TEHRAN — Iran’s state-run Al-Alam information community dismissed studies that the Islamic Republic’s controversial morality police, accountable for implementing obligatory hijab rules, has been abolished.
Al-Alam was addressing in depth protection of remarks by Iran’s hard-line Chief Prosecutor Mohammad Jafar Montazeri, who appeared to counsel that hijab police was now not working.
“The morality police has been closed down by the very institution [Interior Ministry] which introduced it,” Montazeri had introduced at an occasion in Tehran on Saturday.
Jafari’s temporary remark was shortly picked up by Western media as a attainable signal that the ruling institution was backtracking on the long-standing and as soon as unchallenged hijab rules, anger over which has thrown the nation in a state of lethal unrest for 11 weeks now. The protests erupted on Sept. 16, when Iranian lady Mahsa Amini slipped right into a coma and died after her arrest by the hands of a morality police patrol in Tehran.
Whether or not the prosecutor’s assertion meant an official finish to the morality police mission has but to be clarified. Al-Alam’s report underlined that “no Iranian official has confirmed such a decision,” suggesting that the Interior Ministry stays the one establishment licensed to make such an announcement.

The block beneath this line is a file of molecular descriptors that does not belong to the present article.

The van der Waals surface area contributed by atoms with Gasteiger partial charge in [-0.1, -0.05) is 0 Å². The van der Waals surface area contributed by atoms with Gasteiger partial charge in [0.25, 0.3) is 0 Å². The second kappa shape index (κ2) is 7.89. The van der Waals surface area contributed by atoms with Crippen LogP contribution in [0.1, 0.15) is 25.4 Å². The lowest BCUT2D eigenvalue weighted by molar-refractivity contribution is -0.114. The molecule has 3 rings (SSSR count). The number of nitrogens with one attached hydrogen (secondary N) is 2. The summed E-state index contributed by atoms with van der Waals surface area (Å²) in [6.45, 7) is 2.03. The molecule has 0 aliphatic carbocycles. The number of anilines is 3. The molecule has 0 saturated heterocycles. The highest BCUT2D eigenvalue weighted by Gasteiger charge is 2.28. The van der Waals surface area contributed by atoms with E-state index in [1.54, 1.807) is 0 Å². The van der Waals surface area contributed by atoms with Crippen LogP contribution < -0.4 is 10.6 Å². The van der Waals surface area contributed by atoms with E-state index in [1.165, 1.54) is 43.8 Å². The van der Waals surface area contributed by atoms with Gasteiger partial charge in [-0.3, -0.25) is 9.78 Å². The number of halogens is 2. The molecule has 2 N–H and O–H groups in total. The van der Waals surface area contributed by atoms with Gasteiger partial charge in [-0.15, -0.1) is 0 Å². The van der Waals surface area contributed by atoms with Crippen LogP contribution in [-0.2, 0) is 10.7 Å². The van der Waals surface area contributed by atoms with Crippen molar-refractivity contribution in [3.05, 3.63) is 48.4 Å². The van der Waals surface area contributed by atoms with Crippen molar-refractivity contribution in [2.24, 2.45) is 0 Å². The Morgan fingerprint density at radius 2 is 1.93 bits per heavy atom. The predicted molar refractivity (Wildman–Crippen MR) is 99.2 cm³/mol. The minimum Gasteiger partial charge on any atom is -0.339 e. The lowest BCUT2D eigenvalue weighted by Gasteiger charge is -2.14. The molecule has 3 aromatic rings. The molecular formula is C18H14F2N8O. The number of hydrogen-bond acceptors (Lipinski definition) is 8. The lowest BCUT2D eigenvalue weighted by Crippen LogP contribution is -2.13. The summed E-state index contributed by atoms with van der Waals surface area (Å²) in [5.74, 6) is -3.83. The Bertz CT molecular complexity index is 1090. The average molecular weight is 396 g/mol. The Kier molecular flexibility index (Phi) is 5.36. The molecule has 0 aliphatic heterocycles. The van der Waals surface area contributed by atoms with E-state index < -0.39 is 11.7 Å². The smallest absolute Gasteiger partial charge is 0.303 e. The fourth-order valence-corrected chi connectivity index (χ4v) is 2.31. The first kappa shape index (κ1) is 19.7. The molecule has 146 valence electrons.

The report argued that Montazeri had been “misunderstood,” since in the identical speech he declared that the Iranian judiciary will proceed its mission of “control and oversight of social behavior.”
The so-called steering patrol or morality police, accountable for the general public enforcement of the Iranian authorities’s model of hijab, has been working underneath the Interior Ministry since 2006, when hard-line president Mahmoud Ahmadinejad was in workplace. Yet the Iranian public was no stranger to the general public implementation of hijab on the time. To many, it was a rebranding and re-emergence of 1980s patrols working underneath the much-feared Islamic Revolution Committee, which had earned notoriety for its degree of public brutality with strict inspections and arrests.
The cleric’s feedback have unsurprisingly changed into a trending debate on social media. Some have discovered it as a message that the hard-line institution is finally heeding requires reform. Others, nonetheless, assert that even when the morality police is written off, the protesters’ calls for have already transcended the problem of hijab, as they’re looking for the very overthrow of the Islamic Republic which, of their view, has confirmed its “irreformable” nature through the years.
“The prosecutor’s comments about the ‘closure of the morality police’ has led to the misunderstanding that the Islamic Republic has retreated from its position on mandatory hijab. It hasn’t,” wrote London-based analyst Hossein Bastani. “The prosecutor, in fact, had a bone to pick with the police, [as] they are exhausted and not continuing their hijab controls in simultaneity with their crackdown on the protesters.”
At least 470 protesters, amongst them 64 minors, have been killed within the state’s push to quell the unrest, based on the Human Rights Activists News Agency.
For the primary time because the outbreak of the protests, Iranian authorities launched their official loss of life toll on Saturday. With no exact breakdown, the State Security Council put the determine at 200, noting that it coated safety personnel, “rioters,” some “innocent” civilians, and people who have been victims of “plots” by dissident teams.
The assertion didn’t trace at duty mendacity with authorities forces, nor did it supply guarantees of justice to the households of the killed protesters.